12. D.W. Dockery, B.G. Ferri, F.E. Speizer, J.D. Spengler, D.O. Stram, J.H. Ware (1989), Effects of inhalable particles on respiratory health of children, Am. Rev. Respir. Dis. 139:587-94.

13. J.Q. Koenig, M. Horike, W.E. Pierson (1983), The effects of inhaled sulfuric acid on pulmonary function in adolescent asthmatics, Am. Rev. Respir. Dis. 128:221-225.

14. E.R. McFadden (1991), Asthma. In: Wilson, Braunwald, Isselbacher, Petersdorf, Martin, Fauci, Root (eds), Harrison's principles of internal medicine, international edition, McGraw-Hill, New York, NY. Pp. 1047-1053.

15. R.D. Gilgktte, J.V. Lustig (1988), The immunologic system. In: R.B. Taylor (ed.), Family medicine: Principles and practice, Springer-Verlag, New York, NY. Pp. 395-411.

16. F.E. Speizer (1991), Environmental lung diseases. In: Wilson, Braunwald, Isselbacher, Petersdorf, Martin, Fauci, Root (eds.), Harrison's principles of internal medicine, International edition, McGraw-Hill, New York, NY. Pp. 1056-1063.

17. E.W. Robert (1989), Atmospheric pollution, Chest 96 (3 suppl):363S-368S.

18. P. Smith (1986), Obstructive airway disease. In: L.R. Barker, J.R. Burton, P.D. Zieve (eds.), Principles of ambulatory medicine, Williams & Wilkins, Baltimore, MD. Pp. 637-669.

Basem Roberto Saab, M.D., Asst. Professor, Department of Family Medicine, American University of Beirut, 850 Third Ave., New York, NY 10022.
COPYRIGHT 1993 National Environmental Health Association
No portion of this article can be reproduced without the express written permission from the copyright holder.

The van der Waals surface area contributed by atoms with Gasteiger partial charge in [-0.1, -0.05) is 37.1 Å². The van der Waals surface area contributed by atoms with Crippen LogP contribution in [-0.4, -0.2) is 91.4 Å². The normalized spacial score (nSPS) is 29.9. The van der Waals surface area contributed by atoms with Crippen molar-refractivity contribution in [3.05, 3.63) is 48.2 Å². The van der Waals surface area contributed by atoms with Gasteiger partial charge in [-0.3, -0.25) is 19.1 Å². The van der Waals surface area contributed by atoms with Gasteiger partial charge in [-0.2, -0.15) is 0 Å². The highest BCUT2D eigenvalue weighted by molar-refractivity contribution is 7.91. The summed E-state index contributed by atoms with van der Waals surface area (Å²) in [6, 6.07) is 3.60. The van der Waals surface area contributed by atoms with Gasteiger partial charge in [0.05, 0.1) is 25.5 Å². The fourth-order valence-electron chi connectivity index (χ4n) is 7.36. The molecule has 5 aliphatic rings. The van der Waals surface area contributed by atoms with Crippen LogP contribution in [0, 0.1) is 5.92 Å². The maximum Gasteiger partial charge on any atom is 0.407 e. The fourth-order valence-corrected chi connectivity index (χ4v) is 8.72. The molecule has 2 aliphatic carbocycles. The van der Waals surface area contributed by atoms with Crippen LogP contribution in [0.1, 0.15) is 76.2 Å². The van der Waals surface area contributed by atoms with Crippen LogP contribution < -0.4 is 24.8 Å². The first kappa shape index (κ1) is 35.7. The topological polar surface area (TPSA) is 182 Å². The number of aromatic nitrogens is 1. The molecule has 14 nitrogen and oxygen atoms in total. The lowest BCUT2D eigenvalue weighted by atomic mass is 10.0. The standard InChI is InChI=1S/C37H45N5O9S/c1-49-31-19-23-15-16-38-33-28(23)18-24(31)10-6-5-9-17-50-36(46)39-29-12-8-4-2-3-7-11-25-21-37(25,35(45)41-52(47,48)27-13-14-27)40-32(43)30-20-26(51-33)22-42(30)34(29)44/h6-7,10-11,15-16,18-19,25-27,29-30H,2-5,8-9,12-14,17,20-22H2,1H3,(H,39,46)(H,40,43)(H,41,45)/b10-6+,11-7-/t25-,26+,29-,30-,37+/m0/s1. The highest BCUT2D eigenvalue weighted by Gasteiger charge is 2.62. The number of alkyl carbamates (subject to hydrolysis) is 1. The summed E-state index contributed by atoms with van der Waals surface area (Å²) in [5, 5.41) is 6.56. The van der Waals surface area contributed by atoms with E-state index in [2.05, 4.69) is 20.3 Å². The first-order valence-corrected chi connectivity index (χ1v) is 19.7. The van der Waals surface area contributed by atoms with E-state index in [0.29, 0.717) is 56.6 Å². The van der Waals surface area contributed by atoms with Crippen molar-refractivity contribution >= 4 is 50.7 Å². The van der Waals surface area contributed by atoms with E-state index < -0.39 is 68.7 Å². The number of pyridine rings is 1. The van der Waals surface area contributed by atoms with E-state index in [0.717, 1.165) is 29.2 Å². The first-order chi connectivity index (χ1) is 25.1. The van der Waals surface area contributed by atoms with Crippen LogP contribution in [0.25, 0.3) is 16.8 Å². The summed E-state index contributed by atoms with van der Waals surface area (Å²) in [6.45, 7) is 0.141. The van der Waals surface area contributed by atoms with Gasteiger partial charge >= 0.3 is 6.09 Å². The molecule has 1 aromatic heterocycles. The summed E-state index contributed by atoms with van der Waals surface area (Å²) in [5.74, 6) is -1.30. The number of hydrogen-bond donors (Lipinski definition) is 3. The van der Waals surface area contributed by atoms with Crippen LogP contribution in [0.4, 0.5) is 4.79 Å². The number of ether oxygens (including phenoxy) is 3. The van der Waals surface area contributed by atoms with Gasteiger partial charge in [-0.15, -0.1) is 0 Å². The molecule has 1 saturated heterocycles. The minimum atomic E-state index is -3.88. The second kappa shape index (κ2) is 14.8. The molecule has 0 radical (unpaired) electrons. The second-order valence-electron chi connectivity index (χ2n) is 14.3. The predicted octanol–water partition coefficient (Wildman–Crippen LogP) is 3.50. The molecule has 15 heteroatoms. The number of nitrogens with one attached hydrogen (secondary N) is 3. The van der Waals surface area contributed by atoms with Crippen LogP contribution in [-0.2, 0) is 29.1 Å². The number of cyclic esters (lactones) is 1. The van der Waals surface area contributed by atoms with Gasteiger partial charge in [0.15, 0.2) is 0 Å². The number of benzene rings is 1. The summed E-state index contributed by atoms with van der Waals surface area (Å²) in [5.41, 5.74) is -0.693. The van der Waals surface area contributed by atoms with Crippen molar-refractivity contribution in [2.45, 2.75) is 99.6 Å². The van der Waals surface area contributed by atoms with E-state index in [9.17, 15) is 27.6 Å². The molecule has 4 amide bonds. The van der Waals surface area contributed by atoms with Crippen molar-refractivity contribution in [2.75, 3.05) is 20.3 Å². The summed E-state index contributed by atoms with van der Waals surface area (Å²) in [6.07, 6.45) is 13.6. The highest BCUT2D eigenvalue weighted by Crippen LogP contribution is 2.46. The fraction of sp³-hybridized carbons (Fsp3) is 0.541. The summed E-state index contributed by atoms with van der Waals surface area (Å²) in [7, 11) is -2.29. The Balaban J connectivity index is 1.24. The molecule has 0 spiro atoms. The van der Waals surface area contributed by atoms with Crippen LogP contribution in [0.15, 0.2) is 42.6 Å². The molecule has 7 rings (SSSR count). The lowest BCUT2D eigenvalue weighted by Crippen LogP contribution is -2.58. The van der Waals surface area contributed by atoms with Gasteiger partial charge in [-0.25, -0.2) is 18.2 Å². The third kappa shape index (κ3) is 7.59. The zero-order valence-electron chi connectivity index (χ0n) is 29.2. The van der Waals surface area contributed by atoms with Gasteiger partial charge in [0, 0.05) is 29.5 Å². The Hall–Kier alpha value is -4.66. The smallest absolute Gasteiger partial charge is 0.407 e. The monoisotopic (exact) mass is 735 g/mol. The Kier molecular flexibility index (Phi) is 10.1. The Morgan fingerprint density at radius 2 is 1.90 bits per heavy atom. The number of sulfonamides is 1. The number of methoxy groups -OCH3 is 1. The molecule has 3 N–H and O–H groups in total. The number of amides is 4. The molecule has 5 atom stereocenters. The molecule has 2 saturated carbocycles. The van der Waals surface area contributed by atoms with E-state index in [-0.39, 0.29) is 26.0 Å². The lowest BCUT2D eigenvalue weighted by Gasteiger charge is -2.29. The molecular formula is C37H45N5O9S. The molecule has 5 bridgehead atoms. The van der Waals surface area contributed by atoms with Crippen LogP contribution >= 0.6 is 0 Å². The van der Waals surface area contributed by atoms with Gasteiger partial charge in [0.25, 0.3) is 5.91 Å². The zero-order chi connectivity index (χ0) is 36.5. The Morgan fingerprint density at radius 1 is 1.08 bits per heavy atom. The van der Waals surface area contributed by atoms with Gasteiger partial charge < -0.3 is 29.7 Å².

Copyright 1993, Gale Group. All rights reserved. Gale Group is a Thomson Corporation Company.

Article Details
Printer friendly Cite/link Email Feedback
Author:Saab, Basem Roberto
Publication:Journal of Environmental Health
Date:May 1, 1993
Previous Article:The source of salmonella contamination of soil on Guam.
Next Article:An environmental health evaluation tool for locating and assessing disaster relief and refugee camps.

Related Articles
A legacy of war: as the Gulf region chokes, the global climate breathes easier.
Contaminated albuterol leads to class action.
Acute asthmatic attacks in Bahrain in the wake of the Gulf War: a follow-up.
SAUDI ARABIA - Frontiers Yet To Be Defined.
ARAB-AFFAIRS - Sept. 14 - Kuwait Denies Iraqi Charge Of Oil Smuggling.
Inhalation solution approved for bronchospasm in children. (Product Marketplace).
Exercise-induced asthma.
Kharg Methanol Plant Retendered Again.

Terms of use | Privacy policy | Copyright © 2022 Farlex, Inc. | Feedback | For webmasters |